Very Rev. Stephen Hornat, SSE
The Society of Saint Edmund, which founded Saint Michael's College more than a century ago, elected Very Rev. Stephen W. Hornat, SSE as the Catholic religious order's new superior general on June 27. A member of the Saint Michael's Class of 1972 and a returning member of the college's Board of Trustees, Fr. Hornat succeeds Rev. Michael Cronogue, SSE, who led the Edmundites as superior general since 2006.
Fr. Hornat's election came during the Society's General Chapter meeting on the Saint Michael's campus. The purpose of these gatherings every four years is to elect leaders, conduct essential business, discern direction for ministries and enjoy fellowship. This recent meeting drew 21 delegates from the many locations where Edmundites currently minister, including the Society's longstanding southern missions in Selma, AL, where Fr. Hornat has been serving as pastor of Our Lady Queen of Peace Catholic Church since 2011. Other delegates came from the Dioceses of Burlington, Mobile, AL, and Norwich, CT, as well as from Venezuela.
A native of Hartford, CT, Fr. Hornat first came to Saint Michael's as a seminarian right out of Hartford's South Catholic High School. After living off-campus in Burlington with other seminarians his first two years, he moved on campus where he became a charter member of Saint Michael's Fire and Rescue Squad. After earning his Saint Michael's political science degree, Fr. Hornat studied theology at Toronto School of Theology (M.Div. 1976). He worked in Campus Ministry at Saint Michael's from 1976-79 and as the Society's vocation director from 1981-89; he did admissions work for the college from 1980-83; then returned to Campus Ministry from 1983-89. From 1989 to 1998 Fr. Hornat was posted in Selma, AL, where he was founder and director of the Edmundite Mission Corps, created for new college graduates who want to do mission work. He returned to Vermont in 1998 and served as rector of St. Joseph Co-Cathedral in Burlington until 2008 when he returned to the Selma missions, from 2008 to 2011. He became pastor at his present Selma parish in 2011, and has been there since.
Fr. Hornat said he has not yet determined if he will stay in Selma or relocate to Vermont in his new job. He spoke of his priorities based on the recent Chapter meeting. "The General Chapter has given me a mandate to address the issues of membership and increasing vocations to the consecrated life, our evangelization to those who have been marginalized and to fallen-away Catholics; and to further our ministry to the poor and to the African American community in the South." His challenge is to determine "how can we strengthen those ministries given our diminishing numbers." The Edmundites also hope to "address the issue of young people who are struggling from addiction – a recovery ministry for young people in addiction." He said the Society already have been running a Recovery Center at Enders Island in Mystic, CT. He said another priority will be strengthening "our evangelization ministries at St. Anne's Shrine" in the Lake Champlain islands, which recently has been renovated to host retreats and group activities for the college and other groups.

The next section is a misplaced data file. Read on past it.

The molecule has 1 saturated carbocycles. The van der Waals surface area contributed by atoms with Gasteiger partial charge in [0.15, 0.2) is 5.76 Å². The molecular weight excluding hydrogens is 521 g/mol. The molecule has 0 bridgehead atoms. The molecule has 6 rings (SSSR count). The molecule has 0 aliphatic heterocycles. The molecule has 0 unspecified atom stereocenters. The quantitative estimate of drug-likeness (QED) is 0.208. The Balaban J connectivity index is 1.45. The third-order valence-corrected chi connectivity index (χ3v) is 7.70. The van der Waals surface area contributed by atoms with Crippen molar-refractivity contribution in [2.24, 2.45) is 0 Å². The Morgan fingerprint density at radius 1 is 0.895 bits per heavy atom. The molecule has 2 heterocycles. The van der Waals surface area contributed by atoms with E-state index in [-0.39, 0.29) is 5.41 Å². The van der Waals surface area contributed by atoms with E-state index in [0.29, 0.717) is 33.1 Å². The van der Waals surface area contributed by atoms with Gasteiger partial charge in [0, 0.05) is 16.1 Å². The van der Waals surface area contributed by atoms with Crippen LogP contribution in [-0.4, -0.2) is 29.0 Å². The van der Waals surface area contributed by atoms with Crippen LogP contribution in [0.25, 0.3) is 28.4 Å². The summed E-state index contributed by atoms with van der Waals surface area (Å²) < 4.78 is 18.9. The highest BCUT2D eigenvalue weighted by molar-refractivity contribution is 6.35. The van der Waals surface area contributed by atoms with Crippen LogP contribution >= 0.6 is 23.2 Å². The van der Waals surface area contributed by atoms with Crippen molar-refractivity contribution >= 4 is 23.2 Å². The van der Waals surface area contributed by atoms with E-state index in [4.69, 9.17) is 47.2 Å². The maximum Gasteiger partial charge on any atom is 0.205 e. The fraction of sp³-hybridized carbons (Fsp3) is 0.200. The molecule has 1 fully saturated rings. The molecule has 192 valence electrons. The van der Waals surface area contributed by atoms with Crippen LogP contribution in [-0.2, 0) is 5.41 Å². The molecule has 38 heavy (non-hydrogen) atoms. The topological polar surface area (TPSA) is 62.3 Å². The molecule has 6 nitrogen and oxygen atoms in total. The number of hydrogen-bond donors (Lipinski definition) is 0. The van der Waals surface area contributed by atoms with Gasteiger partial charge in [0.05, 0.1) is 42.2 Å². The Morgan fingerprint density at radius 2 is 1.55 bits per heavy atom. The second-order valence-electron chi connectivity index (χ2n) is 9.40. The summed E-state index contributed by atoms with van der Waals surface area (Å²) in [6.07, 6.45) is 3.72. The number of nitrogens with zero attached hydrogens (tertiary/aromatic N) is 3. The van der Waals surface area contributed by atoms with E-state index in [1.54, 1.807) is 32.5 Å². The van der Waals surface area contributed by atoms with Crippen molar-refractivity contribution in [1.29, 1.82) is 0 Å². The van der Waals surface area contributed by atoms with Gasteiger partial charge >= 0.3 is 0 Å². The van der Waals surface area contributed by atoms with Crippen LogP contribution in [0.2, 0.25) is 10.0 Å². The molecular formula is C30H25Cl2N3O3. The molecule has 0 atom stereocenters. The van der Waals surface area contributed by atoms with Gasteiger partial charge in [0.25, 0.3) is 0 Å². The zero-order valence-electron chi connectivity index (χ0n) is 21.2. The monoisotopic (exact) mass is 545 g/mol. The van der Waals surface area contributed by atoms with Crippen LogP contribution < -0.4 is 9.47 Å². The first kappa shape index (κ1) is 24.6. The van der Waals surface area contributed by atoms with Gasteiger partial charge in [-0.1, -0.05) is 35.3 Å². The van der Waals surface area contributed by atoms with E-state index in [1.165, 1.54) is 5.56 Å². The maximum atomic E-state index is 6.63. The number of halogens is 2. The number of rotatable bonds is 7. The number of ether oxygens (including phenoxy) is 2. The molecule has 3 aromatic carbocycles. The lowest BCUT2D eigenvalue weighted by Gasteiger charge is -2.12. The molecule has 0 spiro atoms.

Fr. Hornat says he is an avid racquetball player, "and I used to play a lot of basketball here on campus." During his Campus Ministry days he also was chaplain to the Purple Knights hockey team under former longtime coach Lou DiMasi, and was chaplain for the Saint Michael's Fire & Rescue Squad. That experience led him to become chaplain to the Burlington Fire Department as well for a time after September 11, 2001.
The new superior general's parents were immigrants to the U.S. from the Ukraine and he was raised in the Eastern rite Catholic Church, he said, explaining that he met the Edmundites when he attended a high school religious retreat with some of the priests at Enders Island in Connecticut in the mid-1960s. "I fell in love with the community and decided to join," he said.
He also hopes to continue invigorating the Society's mission among Saint Michael's students. "When I came here in 1976 we were filling the chapel with students and now the numbers have diminished so we see a need for a stronger outreach to the student population," Fr. Hornat said, adding that some approaches might be through expanded campus retreat programs, or through the faculty-staff "Pontigny Society" that works to advance the Catholic culture of the school. The Edmundites currently have two seminarians studying theology at Boston College in Chestnut Hill, MA.